Using Macro Extension Tubes

I've had the Kenko Auto DG 12mm, 20mm, and 36mm macro extensions tubes for over a year, but I have not used them much. When I bought them, I was very excited but had little experience with macro. I still have little experience with macro. This summer, I experimented with shooting macros of sunflowers and insects, but I was not too fond of the results.

The Extension Tubes have no optics but extend the distance between the lens and the camera sensor. The result is that the sensor's focusing point is moved closer to the front of the lens. This allows a lens to focus closer than the natural focusing distance of that lens. This magnifies the subject, making it appear larger. This is useful for doing macro photography without a dedicated macro lens.

Recently I was reading some of the feeds in the WordPress Reader. One of the articles about macro photography inspired me to pull out my Nikon 85mm f/1.8 and my Kenko Auto DG 12mm, 20mm, and 36mm extension tubes. The Kenko DG extensions tube set has three metal tubes of different lengths - 12mm, 20mm, and 36mm - stacked individually or in combination to increase magnification. I wanted to test which set of tubes would work well with the lenses I have; my AF-S Nikkor 35mm f/1.8 or my AF-S Nikkor 85mm f/1.8.

I wasn't sure which lens to use with the extension tubes, but I shot one image with the Nikon 35 mm f/1.8 and realised that the focusing distance was too short. The front of the lens was mere millimetres from the subject. The point of the extension tube is to be able to shoot close up and magnify the image. Because the 35mm already has a short focus distance, using the Kenko moved the focus distance so close, it was basically inside the lens itself.

Switching to the 85mm provided magnification but enough subject to camera lens distance to allow me to shoot closer. I chose “Mal” as my subject. I received the figurine in one of the Loot Crate I received last year. "Mal" is the name of the main protagonist from the show "Firefly". Firefly was one of my favourite shows until it was cancelled after just one season. I'm not sure why I enjoyed this show so much, but I've watched it several times on Netflix. Maybe I liked the characters because they were regular people just trying to survive in a dangerous universe. Maybe I like the show because the characters are very human, flawed. Mal means "bad" in French. The Firefly characters became like family to each other. And to me.

This post's featured image is the subject shot with my AF-S Nikkor 85mm f/1.8 without extension tubes. I then attached the 12mm and took another photograph. With this extension, I was able to get in much closer to "Mal". The magnification ratio with the 12mm is approximately 1.25. The image should appear 1.25 larger in my viewfinder.

Because the extension tubes also impact the depth of field, I adjusted the aperture to increase the depth of field for each tube. Doing this, of course, also increased the exposure times.  To keep things in focus, I shot these images with the camera mounted on a tripod.

AF-S Nikkor 85mm f/1.8 with Kenko DG 12mm extension tube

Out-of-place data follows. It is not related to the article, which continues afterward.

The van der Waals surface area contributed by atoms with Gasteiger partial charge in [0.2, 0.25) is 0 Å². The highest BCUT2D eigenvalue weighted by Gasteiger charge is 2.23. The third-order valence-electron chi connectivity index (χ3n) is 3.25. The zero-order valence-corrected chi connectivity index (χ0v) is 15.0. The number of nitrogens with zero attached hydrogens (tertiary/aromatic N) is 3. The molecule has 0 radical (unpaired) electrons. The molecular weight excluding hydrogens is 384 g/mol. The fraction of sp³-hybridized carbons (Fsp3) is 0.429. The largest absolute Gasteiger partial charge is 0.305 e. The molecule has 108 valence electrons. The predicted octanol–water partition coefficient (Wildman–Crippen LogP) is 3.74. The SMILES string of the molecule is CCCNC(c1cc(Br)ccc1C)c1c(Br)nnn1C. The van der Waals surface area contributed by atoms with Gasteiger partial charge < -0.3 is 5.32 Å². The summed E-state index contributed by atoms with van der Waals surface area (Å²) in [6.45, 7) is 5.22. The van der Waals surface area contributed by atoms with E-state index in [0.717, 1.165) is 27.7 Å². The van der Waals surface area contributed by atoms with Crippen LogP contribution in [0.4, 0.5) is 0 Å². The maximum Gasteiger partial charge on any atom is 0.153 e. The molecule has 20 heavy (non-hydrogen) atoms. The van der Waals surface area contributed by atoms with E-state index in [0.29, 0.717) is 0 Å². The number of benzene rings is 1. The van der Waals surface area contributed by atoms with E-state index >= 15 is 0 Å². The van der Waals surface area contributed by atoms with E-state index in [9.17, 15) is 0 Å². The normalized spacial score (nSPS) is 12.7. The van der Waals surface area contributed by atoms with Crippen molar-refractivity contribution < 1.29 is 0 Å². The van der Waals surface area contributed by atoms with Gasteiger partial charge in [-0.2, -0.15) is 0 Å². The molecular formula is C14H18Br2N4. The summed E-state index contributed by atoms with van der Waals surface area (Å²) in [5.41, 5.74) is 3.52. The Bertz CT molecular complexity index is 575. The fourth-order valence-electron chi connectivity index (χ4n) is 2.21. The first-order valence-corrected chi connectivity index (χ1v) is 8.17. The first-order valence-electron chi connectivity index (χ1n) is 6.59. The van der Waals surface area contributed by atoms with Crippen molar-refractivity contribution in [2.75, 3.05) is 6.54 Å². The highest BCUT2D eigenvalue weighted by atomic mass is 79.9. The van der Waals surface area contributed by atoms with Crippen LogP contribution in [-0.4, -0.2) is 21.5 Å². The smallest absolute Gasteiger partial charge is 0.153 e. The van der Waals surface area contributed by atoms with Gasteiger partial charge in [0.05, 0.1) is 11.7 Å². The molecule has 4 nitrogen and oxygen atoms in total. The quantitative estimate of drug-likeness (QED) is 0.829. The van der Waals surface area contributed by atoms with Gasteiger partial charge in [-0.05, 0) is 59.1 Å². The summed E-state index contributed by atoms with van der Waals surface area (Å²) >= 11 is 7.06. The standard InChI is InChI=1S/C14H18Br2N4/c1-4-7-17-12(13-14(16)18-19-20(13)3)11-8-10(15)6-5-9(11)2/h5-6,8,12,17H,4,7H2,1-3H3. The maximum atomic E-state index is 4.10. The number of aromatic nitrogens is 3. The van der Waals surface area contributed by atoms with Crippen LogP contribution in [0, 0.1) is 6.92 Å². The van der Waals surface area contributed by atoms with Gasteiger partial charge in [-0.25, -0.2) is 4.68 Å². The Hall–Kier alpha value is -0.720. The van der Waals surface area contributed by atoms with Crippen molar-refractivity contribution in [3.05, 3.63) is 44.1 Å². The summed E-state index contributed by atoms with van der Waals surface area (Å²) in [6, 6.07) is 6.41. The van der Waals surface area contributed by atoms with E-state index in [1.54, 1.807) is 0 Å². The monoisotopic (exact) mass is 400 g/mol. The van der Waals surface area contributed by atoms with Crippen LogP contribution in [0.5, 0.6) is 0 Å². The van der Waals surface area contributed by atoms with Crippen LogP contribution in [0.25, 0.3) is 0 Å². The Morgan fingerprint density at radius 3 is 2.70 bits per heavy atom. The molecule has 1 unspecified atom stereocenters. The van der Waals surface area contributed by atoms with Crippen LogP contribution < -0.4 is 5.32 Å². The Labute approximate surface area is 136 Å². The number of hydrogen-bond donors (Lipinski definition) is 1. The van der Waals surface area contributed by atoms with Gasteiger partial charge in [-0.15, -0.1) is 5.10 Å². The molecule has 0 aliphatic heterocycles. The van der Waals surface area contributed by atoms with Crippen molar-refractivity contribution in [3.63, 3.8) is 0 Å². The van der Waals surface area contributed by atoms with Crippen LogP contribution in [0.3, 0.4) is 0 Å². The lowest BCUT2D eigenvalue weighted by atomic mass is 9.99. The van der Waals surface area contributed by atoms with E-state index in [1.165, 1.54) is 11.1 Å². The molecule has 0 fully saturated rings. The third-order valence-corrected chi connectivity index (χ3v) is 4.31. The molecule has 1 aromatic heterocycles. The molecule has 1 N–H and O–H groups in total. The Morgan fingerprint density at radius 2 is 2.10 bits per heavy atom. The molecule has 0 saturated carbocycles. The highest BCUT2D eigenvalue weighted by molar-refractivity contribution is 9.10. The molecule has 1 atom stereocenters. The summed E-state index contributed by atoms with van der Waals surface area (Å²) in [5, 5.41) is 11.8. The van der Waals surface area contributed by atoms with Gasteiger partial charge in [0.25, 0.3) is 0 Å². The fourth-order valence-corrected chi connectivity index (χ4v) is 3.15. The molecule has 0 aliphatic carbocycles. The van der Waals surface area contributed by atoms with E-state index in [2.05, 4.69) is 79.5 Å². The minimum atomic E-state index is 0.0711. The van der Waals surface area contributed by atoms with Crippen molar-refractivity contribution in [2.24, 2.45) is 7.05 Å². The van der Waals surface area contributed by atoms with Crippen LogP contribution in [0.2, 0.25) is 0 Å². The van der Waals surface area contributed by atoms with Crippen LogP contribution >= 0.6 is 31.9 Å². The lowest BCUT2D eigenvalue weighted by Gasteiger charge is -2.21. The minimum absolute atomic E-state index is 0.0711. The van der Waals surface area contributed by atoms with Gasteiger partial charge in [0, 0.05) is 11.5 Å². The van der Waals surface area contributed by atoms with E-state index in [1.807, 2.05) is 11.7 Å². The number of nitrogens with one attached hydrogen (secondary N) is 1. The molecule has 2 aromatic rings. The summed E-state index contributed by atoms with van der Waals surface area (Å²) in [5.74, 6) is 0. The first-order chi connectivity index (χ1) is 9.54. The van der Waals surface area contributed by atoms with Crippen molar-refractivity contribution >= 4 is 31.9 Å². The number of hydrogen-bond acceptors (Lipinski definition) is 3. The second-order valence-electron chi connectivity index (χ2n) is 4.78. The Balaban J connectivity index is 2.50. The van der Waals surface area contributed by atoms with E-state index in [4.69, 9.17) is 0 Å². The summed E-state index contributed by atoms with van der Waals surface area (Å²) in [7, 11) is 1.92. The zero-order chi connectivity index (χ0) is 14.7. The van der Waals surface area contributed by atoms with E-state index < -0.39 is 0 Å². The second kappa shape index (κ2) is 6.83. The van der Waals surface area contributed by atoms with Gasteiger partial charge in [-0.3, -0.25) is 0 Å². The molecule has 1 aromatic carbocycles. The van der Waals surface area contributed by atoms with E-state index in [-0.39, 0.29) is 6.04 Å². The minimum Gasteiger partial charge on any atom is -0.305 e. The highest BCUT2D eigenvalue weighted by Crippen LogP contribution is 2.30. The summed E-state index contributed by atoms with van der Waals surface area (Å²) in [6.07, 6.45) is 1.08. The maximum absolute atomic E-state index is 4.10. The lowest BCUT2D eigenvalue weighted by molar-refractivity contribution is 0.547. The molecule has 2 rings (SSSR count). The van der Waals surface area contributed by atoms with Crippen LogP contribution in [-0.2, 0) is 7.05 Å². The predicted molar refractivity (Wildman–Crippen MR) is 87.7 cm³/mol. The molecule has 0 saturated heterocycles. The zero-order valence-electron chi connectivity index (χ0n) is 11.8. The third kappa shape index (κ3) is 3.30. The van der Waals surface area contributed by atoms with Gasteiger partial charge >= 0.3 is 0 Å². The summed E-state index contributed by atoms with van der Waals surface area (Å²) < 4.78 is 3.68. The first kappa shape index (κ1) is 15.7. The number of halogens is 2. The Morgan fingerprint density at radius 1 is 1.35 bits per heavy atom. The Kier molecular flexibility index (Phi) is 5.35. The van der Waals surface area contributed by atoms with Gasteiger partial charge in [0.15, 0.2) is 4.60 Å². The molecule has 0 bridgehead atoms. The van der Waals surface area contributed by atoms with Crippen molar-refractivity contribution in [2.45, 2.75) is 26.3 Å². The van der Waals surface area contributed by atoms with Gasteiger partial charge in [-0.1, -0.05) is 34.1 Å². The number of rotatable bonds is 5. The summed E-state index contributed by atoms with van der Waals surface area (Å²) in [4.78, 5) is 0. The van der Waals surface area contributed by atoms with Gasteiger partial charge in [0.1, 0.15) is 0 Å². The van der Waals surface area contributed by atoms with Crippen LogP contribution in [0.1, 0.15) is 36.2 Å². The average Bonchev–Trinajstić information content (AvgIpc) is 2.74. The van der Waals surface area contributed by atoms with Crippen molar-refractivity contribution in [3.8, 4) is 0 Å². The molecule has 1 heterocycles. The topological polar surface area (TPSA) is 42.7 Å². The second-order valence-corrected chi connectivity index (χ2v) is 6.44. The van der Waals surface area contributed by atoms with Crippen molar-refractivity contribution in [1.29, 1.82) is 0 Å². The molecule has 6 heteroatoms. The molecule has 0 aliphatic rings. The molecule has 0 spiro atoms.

AF-S Nikkor 85mm f/1.8 with Kenko DG 12mm extension tube
[exif id="22765"]

The following image below was taken with the 20mm extension attached. The magnification ratio of the 20mm tube is approximately 1.36. I was able to move in closer to Mal and fill my viewfinder.

AF-S Nikkor 85mm f/1.8 with Kenko DG 20mm extension tube
AF-S Nikkor 85mm f/1.8 with Kenko DG 20mm extension tube
[exif id="22763"]

I swapped out the 20mm and attached the 36mm. I didn't test with the 20mm and 12mm together. The combined magnification is too close to what can be obtained with the 36mm alone. The magnification ratio of the 36mm tube is approximately 1.59. The difference in magnification is tiny.

AF-S Nikkor 85mm f/1.8 with Kenko DG 36mm extension tube
AF-S Nikkor 85mm f/1.8 with Kenko DG 36mm extension tube
[exif id="22766"]

Lastly, I stacked all the tubes together and took my last shot. It's like Mal's is life-size and staring at me from right in front of the lens. The combined magnification ratio is approximately 2.79. Not at all 1:1.

AF-S Nikkor 85mm f/1.8 with Kenko DG 12mm+20mm+36mm extension tube
AF-S Nikkor 85mm f/1.8 with Kenko DG 12mm+20mm+36mm extension tube
[exif id="22764"]
Montgomery Township, New Jersey, United States of America

Author: Khürt Williams

A human who works in information security and enjoys photography, Formula 1 and craft ale.

9 thoughts on “Using Macro Extension Tubes”

  1. Awesome. I have not used macro extension tubes, but am all about macro. Love seeing hat great results you got.

    1. What do you use for macro?

      1. I have a canon 100mm f2.8 macro lens that I use with my canon EOD rebel t1i. Before I was able to afford it I reverse mounted a 50mm lens. I've been interested in extension tubes however.

        1. Cool. I have not budgeted for a dedicated macro lens. Would I get better results with one?

          1. It really depends on what you're shooting. You got amazingly clear results here so I think the one main advantage with a lens would be that you'd have more control over the focus.

          2. Yes. Focusing was a challenge. I have experimented with focus stacking and a tripod to obtain better results.

          3. Difficult or not your images came out wonderfully.

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